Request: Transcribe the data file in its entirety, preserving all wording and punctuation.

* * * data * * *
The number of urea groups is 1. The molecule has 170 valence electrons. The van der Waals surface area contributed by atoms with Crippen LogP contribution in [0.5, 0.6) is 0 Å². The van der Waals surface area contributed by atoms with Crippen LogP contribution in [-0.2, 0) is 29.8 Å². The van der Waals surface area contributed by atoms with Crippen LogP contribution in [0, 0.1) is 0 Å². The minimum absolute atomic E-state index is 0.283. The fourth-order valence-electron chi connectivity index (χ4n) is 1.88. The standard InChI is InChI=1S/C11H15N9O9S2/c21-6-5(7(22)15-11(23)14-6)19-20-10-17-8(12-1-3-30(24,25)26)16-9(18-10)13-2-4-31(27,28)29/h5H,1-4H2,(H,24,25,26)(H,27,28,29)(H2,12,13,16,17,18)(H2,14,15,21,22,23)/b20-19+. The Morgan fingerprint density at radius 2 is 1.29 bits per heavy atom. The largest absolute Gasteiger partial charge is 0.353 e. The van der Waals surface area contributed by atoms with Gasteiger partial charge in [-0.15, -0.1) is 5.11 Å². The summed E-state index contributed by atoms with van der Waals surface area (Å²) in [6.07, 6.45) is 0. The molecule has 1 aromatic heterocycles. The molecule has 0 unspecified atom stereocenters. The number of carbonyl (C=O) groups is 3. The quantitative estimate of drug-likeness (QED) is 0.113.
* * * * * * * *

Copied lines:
The number of urea groups is 1. The molecule has 170 valence electrons. The van der Waals surface area contributed by atoms with Crippen LogP contribution in [0.5, 0.6) is 0 Å². The van der Waals surface area contributed by atoms with Crippen LogP contribution in [-0.2, 0) is 29.8 Å². The van der Waals surface area contributed by atoms with Crippen LogP contribution in [0, 0.1) is 0 Å². The minimum absolute atomic E-state index is 0.283. The fourth-order valence-electron chi connectivity index (χ4n) is 1.88. The standard InChI is InChI=1S/C11H15N9O9S2/c21-6-5(7(22)15-11(23)14-6)19-20-10-17-8(12-1-3-30(24,25)26)16-9(18-10)13-2-4-31(27,28)29/h5H,1-4H2,(H,24,25,26)(H,27,28,29)(H2,12,13,16,17,18)(H2,14,15,21,22,23)/b20-19+. The Morgan fingerprint density at radius 2 is 1.29 bits per heavy atom. The largest absolute Gasteiger partial charge is 0.353 e. The van der Waals surface area contributed by atoms with Gasteiger partial charge in [-0.15, -0.1) is 5.11 Å². The summed E-state index contributed by atoms with van der Waals surface area (Å²) in [6.07, 6.45) is 0. The molecule has 1 aromatic heterocycles. The molecule has 0 unspecified atom stereocenters. The number of carbonyl (C=O) groups is 3. The quantitative estimate of drug-likeness (QED) is 0.113.